- Whit Merrifield was worth around five wins last year in Kansas City. So why did he sign such a team-friendly contract?
In some respects, it’s a miracle that Whit Merrifield is making major league money in the first place. This is a man who was a ninth-round draft pick, spent eight seasons in the minors, and didn’t make his MLB debut until he was 27 years old. Guys with his profile usually don’t turn into productive regulars, much less stars; they bounce around for a couple of years as backups and wash out a long way away from those life-changing millions.
Yet here’s Merrifield, who on Monday took the latest step in his improbable career, as he’s reportedly close to signing a four-year contract extension with the Royals. It’s a moment of triumph and joy for a player whose career is a borderline anomaly. Yet in one crucial respect, his new deal represents a distressingly common problem that plenty of MLB players face.
For as good as Merrifield has been—and over the last two years, he’s been one of baseball’s best second basemen—his contract will pay out a mere $16.25 million over the next four seasons. (There’s also a club option for $10.5 million in 2023, but that’s quite off in the distance.) It’s a pittance for one of the game’s more productive players. Consider that, since emerging as a regular for the Royals in 2017, Merrifield:
- Is tied for fourth in the league in hits (361) and led the majors in that category with 192 in 2018;
- Is fourth in stolen bases (79), including a league-high 45 last season;
- Has produced more bWAR (9.4) than, among others, Manny Machado, Cody Bellinger, Kris Bryant, Carlos Correa, J.T. Realmuto, and Matt Carpenter, and was worth more last year than Paul Goldschmidt, Jose Altuve, and Justin Turner;
- Has posted the fourth-highest OPS+ (114) of all second basemen with 1,000 or more plate appearances and 75% or more of their playing time spent at the position.
On top of that, Merrifield grades out positively as a defender at second base while capable of playing centerfield, rightfield and first base in a pinch. He’s also ranked in the top 50 of the league in Statcast’s Sprint Speed in all three years of his career. Any way you want to look at him, he’s been an elite player.
So why is Merrifield only going to make as much over the next four years as Wei-Yin Chen will in 2019 alone? For all his skill and numbers, Merrifield has no leverage thanks to baseball’s economic system, which suppresses the wages of its youngest players by locking them into preset salary ranges. With only two-plus years of MLB service time to his name, Merrifield was still a year shy of reaching arbitration—the first opportunity many players get to add some zeroes to their paychecks—and a full four seasons away from free agency, the promised land of big contracts. Had he turned down this extension, he would’ve played in 2019 for somewhere a little north of the $569,000 he made last year—peanuts for the kind of production he provides.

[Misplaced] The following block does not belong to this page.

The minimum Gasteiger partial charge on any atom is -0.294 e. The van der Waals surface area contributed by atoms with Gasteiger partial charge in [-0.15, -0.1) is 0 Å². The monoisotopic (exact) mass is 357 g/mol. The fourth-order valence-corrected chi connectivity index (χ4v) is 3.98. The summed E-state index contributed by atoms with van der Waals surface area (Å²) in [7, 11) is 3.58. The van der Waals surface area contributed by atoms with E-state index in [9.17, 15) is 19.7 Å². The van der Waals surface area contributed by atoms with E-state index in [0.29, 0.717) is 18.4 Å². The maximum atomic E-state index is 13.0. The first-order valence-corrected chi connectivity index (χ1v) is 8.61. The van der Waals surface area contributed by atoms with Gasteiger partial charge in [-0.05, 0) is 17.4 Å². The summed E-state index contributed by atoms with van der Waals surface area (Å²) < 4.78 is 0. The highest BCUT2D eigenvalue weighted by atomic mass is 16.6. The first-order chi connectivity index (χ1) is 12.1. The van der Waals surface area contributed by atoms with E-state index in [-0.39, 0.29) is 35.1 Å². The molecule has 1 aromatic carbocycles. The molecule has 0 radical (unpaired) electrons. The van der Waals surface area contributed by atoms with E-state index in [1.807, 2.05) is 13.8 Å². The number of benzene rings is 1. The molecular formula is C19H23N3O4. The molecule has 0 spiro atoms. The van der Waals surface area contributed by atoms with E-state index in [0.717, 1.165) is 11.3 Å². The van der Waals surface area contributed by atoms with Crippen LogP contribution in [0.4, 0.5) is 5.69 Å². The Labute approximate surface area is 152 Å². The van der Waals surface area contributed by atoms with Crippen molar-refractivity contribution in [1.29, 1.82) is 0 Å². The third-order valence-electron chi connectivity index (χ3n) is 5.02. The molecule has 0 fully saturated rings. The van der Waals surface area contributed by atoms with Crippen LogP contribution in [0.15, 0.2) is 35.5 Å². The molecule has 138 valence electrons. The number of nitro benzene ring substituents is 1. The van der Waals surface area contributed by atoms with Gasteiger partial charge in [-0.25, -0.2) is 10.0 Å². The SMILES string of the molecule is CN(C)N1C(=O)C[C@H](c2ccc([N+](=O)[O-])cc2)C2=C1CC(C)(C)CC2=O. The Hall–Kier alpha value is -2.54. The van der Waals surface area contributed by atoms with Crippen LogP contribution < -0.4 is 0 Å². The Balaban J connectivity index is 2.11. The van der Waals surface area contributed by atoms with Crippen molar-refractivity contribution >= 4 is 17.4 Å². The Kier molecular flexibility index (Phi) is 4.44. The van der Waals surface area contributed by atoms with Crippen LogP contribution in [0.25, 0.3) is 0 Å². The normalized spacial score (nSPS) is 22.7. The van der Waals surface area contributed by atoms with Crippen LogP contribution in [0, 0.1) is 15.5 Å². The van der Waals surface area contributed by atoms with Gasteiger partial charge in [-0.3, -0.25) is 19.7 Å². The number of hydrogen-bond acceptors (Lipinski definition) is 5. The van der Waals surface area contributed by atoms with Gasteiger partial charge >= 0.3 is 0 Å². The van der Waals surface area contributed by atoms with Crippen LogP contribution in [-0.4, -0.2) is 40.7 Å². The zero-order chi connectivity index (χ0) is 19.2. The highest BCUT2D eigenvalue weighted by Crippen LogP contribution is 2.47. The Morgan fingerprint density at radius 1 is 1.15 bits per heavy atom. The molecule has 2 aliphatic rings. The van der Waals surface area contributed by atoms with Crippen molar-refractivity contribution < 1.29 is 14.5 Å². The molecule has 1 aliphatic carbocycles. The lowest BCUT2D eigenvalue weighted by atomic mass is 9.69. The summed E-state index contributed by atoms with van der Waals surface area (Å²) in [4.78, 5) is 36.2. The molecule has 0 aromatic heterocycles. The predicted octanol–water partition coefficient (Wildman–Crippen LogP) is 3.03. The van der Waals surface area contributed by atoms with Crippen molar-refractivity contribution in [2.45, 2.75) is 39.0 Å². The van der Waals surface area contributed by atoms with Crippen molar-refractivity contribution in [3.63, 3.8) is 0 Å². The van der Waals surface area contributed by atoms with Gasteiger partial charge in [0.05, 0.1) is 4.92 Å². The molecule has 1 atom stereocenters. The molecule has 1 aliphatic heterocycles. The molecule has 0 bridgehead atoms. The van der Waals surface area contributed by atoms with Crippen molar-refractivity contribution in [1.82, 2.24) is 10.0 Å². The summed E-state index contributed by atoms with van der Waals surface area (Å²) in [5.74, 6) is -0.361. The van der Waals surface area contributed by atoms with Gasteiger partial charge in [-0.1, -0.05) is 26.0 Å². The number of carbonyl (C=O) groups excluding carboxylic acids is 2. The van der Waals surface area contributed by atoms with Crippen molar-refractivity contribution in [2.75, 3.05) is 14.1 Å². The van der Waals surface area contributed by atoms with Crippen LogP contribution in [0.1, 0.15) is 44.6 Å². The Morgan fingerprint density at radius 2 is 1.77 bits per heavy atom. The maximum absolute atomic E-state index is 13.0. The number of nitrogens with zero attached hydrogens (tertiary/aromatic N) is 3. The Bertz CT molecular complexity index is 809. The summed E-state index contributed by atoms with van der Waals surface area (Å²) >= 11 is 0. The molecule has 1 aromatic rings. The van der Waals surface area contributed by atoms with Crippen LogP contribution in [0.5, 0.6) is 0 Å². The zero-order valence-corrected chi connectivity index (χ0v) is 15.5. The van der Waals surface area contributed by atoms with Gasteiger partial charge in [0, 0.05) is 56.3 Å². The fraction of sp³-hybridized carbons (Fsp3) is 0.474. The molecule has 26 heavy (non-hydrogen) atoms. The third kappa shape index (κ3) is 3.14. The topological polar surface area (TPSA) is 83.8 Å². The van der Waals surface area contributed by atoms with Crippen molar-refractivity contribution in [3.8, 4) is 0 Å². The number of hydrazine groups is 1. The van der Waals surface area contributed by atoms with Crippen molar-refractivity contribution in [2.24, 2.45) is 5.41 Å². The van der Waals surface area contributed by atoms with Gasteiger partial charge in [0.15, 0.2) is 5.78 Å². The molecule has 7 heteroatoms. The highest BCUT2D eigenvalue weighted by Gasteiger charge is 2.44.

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This extension was Merrifield’s first chance to secure the kind of money he was still years away from making. And because it took him so long to reach the majors, his age was another factor in saying yes to what appears on the surface to be a paltry offer. Having turned 30 last week, he wouldn’t reach free agency until age 34, which isn’t exactly when you want to be putting your services on the open market. There’s also the risk that, given that he’s now on the wrong side of 30, Merrifield’s skills will begin to decline just as he enters what should be the most lucrative stages of his career—a particular fear given his speed-and-contact–predicated game. Rather than gamble that he can stay healthy and productive enough through the next three years to make more money, Merrifield locked in his millions now. Had he kept up this level of play, he likely could have made more through arbitration. But that’s a risk he seemingly wasn’t willing to take.
It’s hard to blame Merrifield for making the choice to secure his future even if it’s for less than he’s worth. But the fact that those were his options—take this below-market contract, or go year-to-year and hope that everything works out—is a damning indictment of MLB’s economic system. For the best years of their lives, players are paid a fraction of their value, with owners reaping all the profits. And while this arrangement in previous years at least saw the players eventually collect what they deserved in free agency, the owners are no longer upholding their end of that bargain, as the last two winters have shown. If teams aren’t going to spend, then the majority of the players aren’t going to view free agency as the ultimate prize, but as a terrifying unknown. Better to get that money now, then, even if it’s not as much as you think you should get.
As noted, given his age, Merrifield is a unique case with regards to his extension. But it’s not hard to imagine more and more players, as they look over the frozen free-agent landscape and see players forced to sign for millions of dollars less than hoped, signing whatever long-term deal they can to avoid the same fate. And barring changes to the current service time and arbitration rules, it’s a situation with no easy solution for those players. It’s yet another sign that baseball’s two decades of labor peace are headed for a rocky finish when the current collective bargaining agreement expires.